Lupieliving

living with lupus, day by day, moment by moment

Somehow we made it to two months of breastfeeding.  At first, it didn’t seem like we would last more than a couple of weeks.  Even after putting my baby on the breast, on demand, for seven days, we found out that she lost more than 10% of her birth weight.  We quickly supplemented and I started pumping.  When I did, I realized I had extremely low milk supply.  I was pumping about 10-15ml, less than half an ounce, every 2-3 hours.  First I thought there was something wrong with the pump, so I rented a hospital grade pump but there was no difference. I spoke to lactation consultants, a medical lactation consultant, my endocrinologist, rheumatologist, gynecologist, and pediatrician to try to understand what was causing such low milk supply.  There were correlations, guesses and maybes but no answer.  My thyroid level could be a little off, my Sjogren could possibly cause low producing milk ducts, all my medications could interfere with a healthy milk production, my baby has a restricted gape, my body is under too much duress due to my multiple illnesses — these could all be contributing factors.

When I relayed my disappointment to my rheumatologist about not being able to nurse exclusively, she pointed out that with all the things that could have gone wrong with the pregnancy, the birth, and postpartum recovery, if low milk is our biggest problem, we are doing well.  She is absolutely right. And I knew I couldn’t push myself like I did with my first baby.  The last time I took a difficult breastfeeding situation too seriously, I ended up on my deathbed. Determined not to make the same mistake, this time, I am pumping and nursing only as much as I can.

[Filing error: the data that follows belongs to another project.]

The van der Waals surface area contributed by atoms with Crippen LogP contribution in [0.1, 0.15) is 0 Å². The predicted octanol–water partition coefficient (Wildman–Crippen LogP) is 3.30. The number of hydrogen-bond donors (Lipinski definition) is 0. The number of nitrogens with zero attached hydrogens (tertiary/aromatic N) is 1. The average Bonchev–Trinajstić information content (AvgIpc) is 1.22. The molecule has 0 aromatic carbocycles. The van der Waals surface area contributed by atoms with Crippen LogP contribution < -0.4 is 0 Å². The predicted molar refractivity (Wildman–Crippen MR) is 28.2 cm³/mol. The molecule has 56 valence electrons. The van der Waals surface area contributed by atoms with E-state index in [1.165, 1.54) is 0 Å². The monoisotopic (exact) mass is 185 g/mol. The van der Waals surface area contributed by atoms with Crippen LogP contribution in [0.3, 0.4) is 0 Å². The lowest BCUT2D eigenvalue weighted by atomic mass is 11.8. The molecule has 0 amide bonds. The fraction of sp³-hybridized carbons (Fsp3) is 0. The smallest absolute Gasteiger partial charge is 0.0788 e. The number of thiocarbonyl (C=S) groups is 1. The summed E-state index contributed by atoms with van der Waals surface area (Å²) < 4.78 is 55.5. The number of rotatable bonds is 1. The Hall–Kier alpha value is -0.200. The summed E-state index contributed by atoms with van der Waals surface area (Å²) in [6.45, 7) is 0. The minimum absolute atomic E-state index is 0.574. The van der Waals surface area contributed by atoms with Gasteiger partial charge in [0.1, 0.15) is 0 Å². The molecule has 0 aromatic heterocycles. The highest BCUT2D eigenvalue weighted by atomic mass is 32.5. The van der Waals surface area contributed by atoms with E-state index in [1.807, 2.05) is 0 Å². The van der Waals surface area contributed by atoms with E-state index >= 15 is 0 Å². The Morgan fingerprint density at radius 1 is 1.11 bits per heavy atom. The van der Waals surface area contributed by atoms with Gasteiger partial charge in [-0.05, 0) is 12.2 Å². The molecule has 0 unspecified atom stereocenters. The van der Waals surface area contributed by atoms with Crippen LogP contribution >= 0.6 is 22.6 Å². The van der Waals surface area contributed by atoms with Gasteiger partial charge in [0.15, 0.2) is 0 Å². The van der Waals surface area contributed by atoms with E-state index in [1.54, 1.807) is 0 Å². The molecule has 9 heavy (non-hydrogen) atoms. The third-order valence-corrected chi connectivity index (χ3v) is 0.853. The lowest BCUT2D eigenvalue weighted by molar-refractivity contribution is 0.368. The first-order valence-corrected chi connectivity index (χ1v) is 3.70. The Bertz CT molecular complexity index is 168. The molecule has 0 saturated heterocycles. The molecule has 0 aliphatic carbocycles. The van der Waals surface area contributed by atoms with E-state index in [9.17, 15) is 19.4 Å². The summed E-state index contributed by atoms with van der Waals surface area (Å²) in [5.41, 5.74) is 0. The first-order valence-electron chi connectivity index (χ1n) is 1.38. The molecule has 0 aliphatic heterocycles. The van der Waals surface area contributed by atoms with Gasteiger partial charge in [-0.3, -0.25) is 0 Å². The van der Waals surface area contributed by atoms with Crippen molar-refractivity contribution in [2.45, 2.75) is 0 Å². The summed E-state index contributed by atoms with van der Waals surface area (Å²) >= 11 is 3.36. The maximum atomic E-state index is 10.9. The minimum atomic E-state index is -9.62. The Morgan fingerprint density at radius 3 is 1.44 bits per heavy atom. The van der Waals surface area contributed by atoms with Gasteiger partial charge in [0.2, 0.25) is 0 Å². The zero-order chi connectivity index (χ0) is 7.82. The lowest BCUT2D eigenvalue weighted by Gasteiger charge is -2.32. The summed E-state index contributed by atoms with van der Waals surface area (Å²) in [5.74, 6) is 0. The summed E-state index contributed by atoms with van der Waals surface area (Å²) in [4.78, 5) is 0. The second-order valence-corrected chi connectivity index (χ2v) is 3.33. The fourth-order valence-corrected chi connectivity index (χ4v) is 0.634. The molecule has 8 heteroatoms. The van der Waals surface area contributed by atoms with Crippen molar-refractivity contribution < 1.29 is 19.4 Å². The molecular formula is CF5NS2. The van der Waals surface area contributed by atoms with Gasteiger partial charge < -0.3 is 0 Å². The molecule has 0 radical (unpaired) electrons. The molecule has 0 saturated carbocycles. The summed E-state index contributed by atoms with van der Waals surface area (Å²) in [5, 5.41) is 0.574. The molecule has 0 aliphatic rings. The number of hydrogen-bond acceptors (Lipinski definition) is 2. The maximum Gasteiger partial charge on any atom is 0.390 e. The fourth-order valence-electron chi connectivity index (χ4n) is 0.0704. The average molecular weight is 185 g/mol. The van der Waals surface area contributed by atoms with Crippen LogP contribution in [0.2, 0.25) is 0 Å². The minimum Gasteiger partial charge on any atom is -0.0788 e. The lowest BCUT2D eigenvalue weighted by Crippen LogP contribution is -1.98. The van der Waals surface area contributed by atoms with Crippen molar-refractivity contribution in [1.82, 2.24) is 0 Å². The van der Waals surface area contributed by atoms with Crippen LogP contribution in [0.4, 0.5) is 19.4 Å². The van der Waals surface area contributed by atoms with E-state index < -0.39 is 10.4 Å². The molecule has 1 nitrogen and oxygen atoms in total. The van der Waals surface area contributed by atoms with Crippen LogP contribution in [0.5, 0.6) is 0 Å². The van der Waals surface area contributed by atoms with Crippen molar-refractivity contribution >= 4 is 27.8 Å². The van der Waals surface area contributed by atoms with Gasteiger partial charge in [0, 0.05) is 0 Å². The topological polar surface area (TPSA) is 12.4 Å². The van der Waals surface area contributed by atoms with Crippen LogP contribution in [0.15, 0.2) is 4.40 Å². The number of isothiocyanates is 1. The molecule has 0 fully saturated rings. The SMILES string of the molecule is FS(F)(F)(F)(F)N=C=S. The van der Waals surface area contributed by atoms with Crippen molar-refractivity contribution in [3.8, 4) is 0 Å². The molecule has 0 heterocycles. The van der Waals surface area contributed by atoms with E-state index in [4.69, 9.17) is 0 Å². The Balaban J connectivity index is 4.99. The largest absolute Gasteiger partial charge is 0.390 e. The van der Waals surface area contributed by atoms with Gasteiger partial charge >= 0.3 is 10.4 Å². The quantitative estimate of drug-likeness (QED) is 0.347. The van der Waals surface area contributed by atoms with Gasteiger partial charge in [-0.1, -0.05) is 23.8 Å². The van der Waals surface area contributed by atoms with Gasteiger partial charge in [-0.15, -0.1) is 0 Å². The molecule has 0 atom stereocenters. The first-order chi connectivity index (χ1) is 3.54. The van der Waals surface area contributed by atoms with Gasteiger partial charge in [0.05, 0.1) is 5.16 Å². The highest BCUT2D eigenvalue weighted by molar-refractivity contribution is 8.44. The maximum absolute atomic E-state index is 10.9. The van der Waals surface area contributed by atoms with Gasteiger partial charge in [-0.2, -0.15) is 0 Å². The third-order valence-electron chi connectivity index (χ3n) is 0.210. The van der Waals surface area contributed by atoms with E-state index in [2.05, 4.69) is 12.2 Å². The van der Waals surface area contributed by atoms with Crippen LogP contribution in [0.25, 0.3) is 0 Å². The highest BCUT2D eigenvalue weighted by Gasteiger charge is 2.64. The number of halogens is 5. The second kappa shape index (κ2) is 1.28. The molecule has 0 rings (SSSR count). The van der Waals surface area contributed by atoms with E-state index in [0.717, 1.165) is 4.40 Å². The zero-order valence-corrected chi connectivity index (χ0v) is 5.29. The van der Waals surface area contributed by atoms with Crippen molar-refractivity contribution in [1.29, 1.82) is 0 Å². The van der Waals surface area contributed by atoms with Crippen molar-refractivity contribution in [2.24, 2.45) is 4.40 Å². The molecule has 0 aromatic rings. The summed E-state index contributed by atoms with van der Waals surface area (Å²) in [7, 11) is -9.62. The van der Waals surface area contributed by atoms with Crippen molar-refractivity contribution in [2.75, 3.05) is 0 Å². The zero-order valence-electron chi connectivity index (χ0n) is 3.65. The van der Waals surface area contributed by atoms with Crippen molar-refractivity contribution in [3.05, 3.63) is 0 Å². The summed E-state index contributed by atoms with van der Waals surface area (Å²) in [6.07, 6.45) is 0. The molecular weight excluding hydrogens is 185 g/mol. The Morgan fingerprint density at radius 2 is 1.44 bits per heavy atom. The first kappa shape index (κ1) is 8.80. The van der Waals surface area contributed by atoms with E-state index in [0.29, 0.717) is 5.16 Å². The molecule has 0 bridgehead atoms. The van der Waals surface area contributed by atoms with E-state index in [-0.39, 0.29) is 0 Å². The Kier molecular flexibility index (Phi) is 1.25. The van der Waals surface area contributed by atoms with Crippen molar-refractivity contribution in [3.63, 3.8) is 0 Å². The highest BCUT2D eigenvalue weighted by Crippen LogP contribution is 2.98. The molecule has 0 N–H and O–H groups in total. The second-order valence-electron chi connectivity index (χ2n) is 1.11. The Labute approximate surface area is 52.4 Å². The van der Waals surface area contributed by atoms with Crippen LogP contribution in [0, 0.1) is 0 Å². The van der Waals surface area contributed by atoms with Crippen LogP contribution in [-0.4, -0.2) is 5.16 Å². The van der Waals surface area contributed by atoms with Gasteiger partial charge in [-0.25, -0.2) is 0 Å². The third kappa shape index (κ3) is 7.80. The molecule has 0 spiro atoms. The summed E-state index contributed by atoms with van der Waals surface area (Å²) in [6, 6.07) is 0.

And so why do I keep going?  For all the work I put in, nursing and pumping, I produce only about an ounce every 2-3 hours, not enough to even cover half of her daily needs.  But I have decided to give my baby as much milk as I can and also resort to a lot comfort nursing.  She might not get enough milk from breastfeeding, but she benefits emotionally and I treasure these loving moments together.  I have learned that during comfort nursing, there is a lot of bonding, the baby learns to trust and interact, it is comforting and reassuring to the baby, it decreases baby’s heart rate, which helps her relax and sleep, and it improves mouth and jaw development.

With my body being what it is, I am thankful that I can even do this much and also grateful for my baby, who works hard at suckling despite not getting much milk.  My baby and I are in this together!

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